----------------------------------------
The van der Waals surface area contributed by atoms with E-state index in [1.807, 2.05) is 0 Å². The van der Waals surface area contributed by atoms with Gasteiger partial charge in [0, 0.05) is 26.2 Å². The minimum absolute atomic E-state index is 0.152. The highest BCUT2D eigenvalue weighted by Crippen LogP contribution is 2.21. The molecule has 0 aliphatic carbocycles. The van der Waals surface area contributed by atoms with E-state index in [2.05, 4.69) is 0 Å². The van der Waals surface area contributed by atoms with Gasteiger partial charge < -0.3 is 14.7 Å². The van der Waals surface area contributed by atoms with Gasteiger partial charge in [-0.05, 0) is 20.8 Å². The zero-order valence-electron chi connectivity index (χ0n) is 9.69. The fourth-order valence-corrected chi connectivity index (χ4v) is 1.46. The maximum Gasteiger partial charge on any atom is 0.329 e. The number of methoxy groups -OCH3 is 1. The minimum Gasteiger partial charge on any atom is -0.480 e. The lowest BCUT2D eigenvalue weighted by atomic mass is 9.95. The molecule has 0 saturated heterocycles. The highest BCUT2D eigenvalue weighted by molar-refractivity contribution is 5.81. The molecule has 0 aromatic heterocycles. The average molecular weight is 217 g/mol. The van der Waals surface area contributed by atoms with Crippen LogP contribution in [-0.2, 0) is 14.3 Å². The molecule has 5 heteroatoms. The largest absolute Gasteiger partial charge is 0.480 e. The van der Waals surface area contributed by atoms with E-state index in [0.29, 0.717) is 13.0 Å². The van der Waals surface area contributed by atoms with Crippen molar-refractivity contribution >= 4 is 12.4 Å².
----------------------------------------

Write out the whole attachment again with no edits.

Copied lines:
The van der Waals surface area contributed by atoms with E-state index in [1.807, 2.05) is 0 Å². The van der Waals surface area contributed by atoms with Gasteiger partial charge in [0, 0.05) is 26.2 Å². The minimum absolute atomic E-state index is 0.152. The highest BCUT2D eigenvalue weighted by Crippen LogP contribution is 2.21. The molecule has 0 aliphatic carbocycles. The van der Waals surface area contributed by atoms with E-state index in [2.05, 4.69) is 0 Å². The van der Waals surface area contributed by atoms with Gasteiger partial charge < -0.3 is 14.7 Å². The van der Waals surface area contributed by atoms with Gasteiger partial charge in [-0.05, 0) is 20.8 Å². The zero-order valence-electron chi connectivity index (χ0n) is 9.69. The fourth-order valence-corrected chi connectivity index (χ4v) is 1.46. The maximum Gasteiger partial charge on any atom is 0.329 e. The number of methoxy groups -OCH3 is 1. The minimum Gasteiger partial charge on any atom is -0.480 e. The lowest BCUT2D eigenvalue weighted by atomic mass is 9.95. The molecule has 0 saturated heterocycles. The highest BCUT2D eigenvalue weighted by molar-refractivity contribution is 5.81. The molecule has 0 aromatic heterocycles. The average molecular weight is 217 g/mol. The van der Waals surface area contributed by atoms with Crippen LogP contribution in [-0.2, 0) is 14.3 Å². The molecule has 5 heteroatoms. The largest absolute Gasteiger partial charge is 0.480 e. The van der Waals surface area contributed by atoms with E-state index in [0.29, 0.717) is 13.0 Å². The van der Waals surface area contributed by atoms with Crippen molar-refractivity contribution >= 4 is 12.4 Å².